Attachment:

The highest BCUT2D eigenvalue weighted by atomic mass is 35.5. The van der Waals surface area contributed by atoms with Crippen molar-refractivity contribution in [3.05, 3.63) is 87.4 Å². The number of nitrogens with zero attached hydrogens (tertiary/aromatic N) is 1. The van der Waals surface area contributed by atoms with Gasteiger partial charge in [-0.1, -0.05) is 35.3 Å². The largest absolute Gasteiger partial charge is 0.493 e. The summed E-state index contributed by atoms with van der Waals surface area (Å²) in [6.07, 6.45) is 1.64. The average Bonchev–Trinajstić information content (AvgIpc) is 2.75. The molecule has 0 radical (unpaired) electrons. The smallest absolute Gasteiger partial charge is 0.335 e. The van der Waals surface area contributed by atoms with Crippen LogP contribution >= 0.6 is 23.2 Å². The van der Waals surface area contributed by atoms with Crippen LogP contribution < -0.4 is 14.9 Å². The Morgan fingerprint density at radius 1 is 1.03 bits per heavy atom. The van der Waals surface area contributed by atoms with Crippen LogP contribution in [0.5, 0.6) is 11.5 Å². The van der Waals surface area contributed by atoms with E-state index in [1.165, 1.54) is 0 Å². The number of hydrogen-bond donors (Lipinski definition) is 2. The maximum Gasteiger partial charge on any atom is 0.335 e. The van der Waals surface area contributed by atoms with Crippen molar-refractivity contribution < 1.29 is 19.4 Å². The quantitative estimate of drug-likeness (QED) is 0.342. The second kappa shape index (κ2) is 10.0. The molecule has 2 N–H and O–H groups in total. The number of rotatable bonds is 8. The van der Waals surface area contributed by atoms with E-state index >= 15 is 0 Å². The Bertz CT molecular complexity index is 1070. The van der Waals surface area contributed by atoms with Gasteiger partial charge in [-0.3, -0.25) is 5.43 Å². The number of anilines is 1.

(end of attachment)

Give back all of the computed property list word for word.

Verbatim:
The highest BCUT2D eigenvalue weighted by atomic mass is 35.5. The van der Waals surface area contributed by atoms with Crippen molar-refractivity contribution in [3.05, 3.63) is 87.4 Å². The number of nitrogens with zero attached hydrogens (tertiary/aromatic N) is 1. The van der Waals surface area contributed by atoms with Gasteiger partial charge in [-0.1, -0.05) is 35.3 Å². The largest absolute Gasteiger partial charge is 0.493 e. The summed E-state index contributed by atoms with van der Waals surface area (Å²) in [6.07, 6.45) is 1.64. The average Bonchev–Trinajstić information content (AvgIpc) is 2.75. The molecule has 0 radical (unpaired) electrons. The smallest absolute Gasteiger partial charge is 0.335 e. The van der Waals surface area contributed by atoms with Crippen LogP contribution >= 0.6 is 23.2 Å². The van der Waals surface area contributed by atoms with Crippen LogP contribution < -0.4 is 14.9 Å². The Morgan fingerprint density at radius 1 is 1.03 bits per heavy atom. The van der Waals surface area contributed by atoms with Crippen LogP contribution in [0.5, 0.6) is 11.5 Å². The van der Waals surface area contributed by atoms with E-state index in [1.165, 1.54) is 0 Å². The number of hydrogen-bond donors (Lipinski definition) is 2. The maximum Gasteiger partial charge on any atom is 0.335 e. The van der Waals surface area contributed by atoms with Crippen molar-refractivity contribution < 1.29 is 19.4 Å². The quantitative estimate of drug-likeness (QED) is 0.342. The second kappa shape index (κ2) is 10.0. The molecule has 2 N–H and O–H groups in total. The number of rotatable bonds is 8. The van der Waals surface area contributed by atoms with E-state index >= 15 is 0 Å². The Bertz CT molecular complexity index is 1070. The van der Waals surface area contributed by atoms with Gasteiger partial charge in [-0.3, -0.25) is 5.43 Å². The number of anilines is 1.